Nobody was quite sure what to expect from Seth Curry when he joined the Portland Trail Blazers last summer. The younger and decidedly less famous of the Curry boys, he hadn’t played since the end of 2016-17, the best of his career, due to an extended absence with a left leg injury. First deemed a stress fracture, Curry lost the entire 2017-18 season after he opted for surgery last February. Unable to build on a fantastic 2016-17 campaign, Curry went into unrestricted free agency last summer with far fewer suitors than he would have the year before. All that meant the Trail Blazers were able to pick him up for a mere $2.8 million contract for 2018-19, a sort of make-good contract that would allow him to rehab his value league-wide and get back in free agency in 2019.
There’s still about a third of the season left, plus the playoffs, but it’s safe to say at this point that Curry’s shown that most of what he showed in 2016-17 remains well within his grasp. A low-usage off guard, his ability to space the floor highlights everything he does – he’s hitting 46.5 percent of his threes on very good volume. There have been only 19 seasons in NBA history in which a player made better than 45 percent of his threes on 7.5 attempts per 100 possessions, and Curry has one of them this year. The Curry family as a whole has their fingerprints all over this list – brother Stephen has two such seasons and father Dell has one.
The shooting has been spectacular for the third consecutive year in which he’s played, dating back to 2015-16 with Sacramento. The best year of his young career was also his worst from beyond the three-point line, as he shot “only” 42.5 percent from deep with Dallas two years ago. Now with nearly three full years of high-level shooting, it’s safe to say that Curry is one of the best shooters in the NBA playing today.
If you were to pick nits with Curry’s shooting prowess, it is notable that his shooting off movement has been much worse than his standstill spot-up attempts. He’s scoring in the 17th percentile in off-screen attempts, per Synergy, while every one of his spot-up numbers are absolutely elite: he’s in the 98th percentile overall and the very best player in the league in spot-up catch-and-shoot jumpers. Leave him unguarded and he’s as lethal as they come, which brings a ton of value to the Portland offense.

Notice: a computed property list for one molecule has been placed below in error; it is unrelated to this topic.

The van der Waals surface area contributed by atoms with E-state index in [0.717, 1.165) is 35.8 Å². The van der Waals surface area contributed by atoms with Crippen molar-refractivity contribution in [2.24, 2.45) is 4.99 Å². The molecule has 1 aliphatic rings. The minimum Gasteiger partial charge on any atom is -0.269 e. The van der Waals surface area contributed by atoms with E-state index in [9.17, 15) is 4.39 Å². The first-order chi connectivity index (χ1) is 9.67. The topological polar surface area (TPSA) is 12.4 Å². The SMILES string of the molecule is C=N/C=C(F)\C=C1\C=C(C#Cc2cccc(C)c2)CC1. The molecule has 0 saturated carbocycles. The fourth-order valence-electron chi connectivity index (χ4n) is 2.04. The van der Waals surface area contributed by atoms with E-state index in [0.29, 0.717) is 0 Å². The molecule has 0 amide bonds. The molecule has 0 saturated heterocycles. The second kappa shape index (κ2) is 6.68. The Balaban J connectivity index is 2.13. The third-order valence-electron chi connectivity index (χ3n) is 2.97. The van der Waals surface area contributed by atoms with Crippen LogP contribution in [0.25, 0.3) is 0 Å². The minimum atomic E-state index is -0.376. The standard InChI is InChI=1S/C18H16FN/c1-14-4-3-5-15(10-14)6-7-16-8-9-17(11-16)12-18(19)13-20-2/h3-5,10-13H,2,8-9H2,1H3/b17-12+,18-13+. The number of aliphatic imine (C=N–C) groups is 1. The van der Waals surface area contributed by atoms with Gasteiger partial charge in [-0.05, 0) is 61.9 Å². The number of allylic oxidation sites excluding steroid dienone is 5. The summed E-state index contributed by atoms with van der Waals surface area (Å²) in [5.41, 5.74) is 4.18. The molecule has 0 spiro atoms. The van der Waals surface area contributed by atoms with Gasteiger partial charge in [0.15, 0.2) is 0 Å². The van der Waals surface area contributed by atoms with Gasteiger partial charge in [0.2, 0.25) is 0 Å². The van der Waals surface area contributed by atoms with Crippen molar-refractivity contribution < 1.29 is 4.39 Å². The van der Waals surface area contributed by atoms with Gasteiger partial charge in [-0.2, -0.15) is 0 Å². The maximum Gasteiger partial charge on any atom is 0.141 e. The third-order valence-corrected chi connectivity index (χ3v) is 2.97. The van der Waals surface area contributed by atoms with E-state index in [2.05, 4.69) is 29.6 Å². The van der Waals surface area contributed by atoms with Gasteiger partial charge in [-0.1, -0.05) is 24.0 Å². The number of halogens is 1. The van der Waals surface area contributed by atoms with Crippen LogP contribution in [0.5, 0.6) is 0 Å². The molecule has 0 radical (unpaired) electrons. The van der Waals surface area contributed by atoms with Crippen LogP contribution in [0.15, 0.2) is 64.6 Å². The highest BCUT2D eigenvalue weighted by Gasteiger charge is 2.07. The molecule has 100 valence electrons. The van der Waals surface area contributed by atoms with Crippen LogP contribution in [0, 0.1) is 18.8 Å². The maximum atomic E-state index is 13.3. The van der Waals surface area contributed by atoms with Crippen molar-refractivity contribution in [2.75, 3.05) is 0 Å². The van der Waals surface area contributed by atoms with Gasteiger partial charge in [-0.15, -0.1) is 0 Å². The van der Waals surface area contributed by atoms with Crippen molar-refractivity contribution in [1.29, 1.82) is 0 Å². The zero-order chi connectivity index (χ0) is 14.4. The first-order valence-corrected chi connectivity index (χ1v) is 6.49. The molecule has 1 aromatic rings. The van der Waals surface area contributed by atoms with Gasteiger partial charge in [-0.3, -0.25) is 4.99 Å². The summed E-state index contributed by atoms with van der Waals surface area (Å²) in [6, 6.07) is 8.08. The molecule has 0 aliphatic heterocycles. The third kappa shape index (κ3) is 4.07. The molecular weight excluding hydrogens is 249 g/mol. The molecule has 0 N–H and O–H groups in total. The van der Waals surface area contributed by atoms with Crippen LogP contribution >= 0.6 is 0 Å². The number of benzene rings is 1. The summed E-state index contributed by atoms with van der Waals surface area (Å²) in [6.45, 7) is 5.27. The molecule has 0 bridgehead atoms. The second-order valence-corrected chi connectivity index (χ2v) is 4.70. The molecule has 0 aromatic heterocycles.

His on-the-move shooting hasn’t been quite as strong as it was during his time in Dallas, but the size of this particular sample isn’t large enough to draw definite conclusions. The fact that his usage is relatively low in these areas and the efficiency comes and goes indicates that he’s not quite in the top of the top tier in terms of league-wide shooters. Players like Klay Thompson, J.J. Redick, and Kyle Korver ignite so much fear in opposing defenders because of their ability to get their feet set and shoot from just about anywhere and any angle, but Curry hasn’t shown to have that skill quite as well developed as the rest of his shooting game at this point.
Elsewhere, Curry’s creation has been mostly stymied in Portland as he’s playing a relatively strict secondary role in Terry Stotts’ system. He gets his fair share of pick-and-roll opportunities as a result of his secondary role, but when he’s playing in his normal rotation spot off the Portland bench, it’s Evan Turner who gets the call as the team’s primary creator on a lot of possessions. Still, between his work this season and in his lone playing season with the Mavericks, there’s an argument to be made that he’s underutilized in this area for the Trail Blazers. It’s not a criticism of Stotts or his staff that Curry hasn’t gotten as many chances as the team’s primary creator – it makes all the sense in the world to play Curry off the ball when he shares the floor with Turner, who isn’t a threat to shoot from outside the way most perimeter players are these days. If he’s on the court with Damian Lillard or CJ McCollum, there can be no argument that the ball should be in Curry’s hands on a consistent basis unless they’re working an off-ball play for one of their stars.
Where all that will leave Curry this summer will be very interesting. He’s defined himself as a role player on a very good Portland team and his elite spot-up shooting will serve him well as he moves forward in his career. Due to spending five years in college (he had to sit out a year between his freshman season at Liberty and his sophomore season at Duke), two further years in which he played a grand total of 21 minutes for Memphis, Cleveland, and Phoenix, and the lost year last season, Curry’s already 28 despite this being just his third real season as a full-time role player for a team. Where you come down on his ceiling depends heavily on how you view age and player development curves; optimists will point to his relative inexperience and preach patience, while pessimists will contend that very few players truly make a leap from role player to starter at his age. Wherever you fall on that spectrum, it can be agreed that Curry’s a solid bench piece at the very least, as he’s shown for the Trail Blazers so far this season.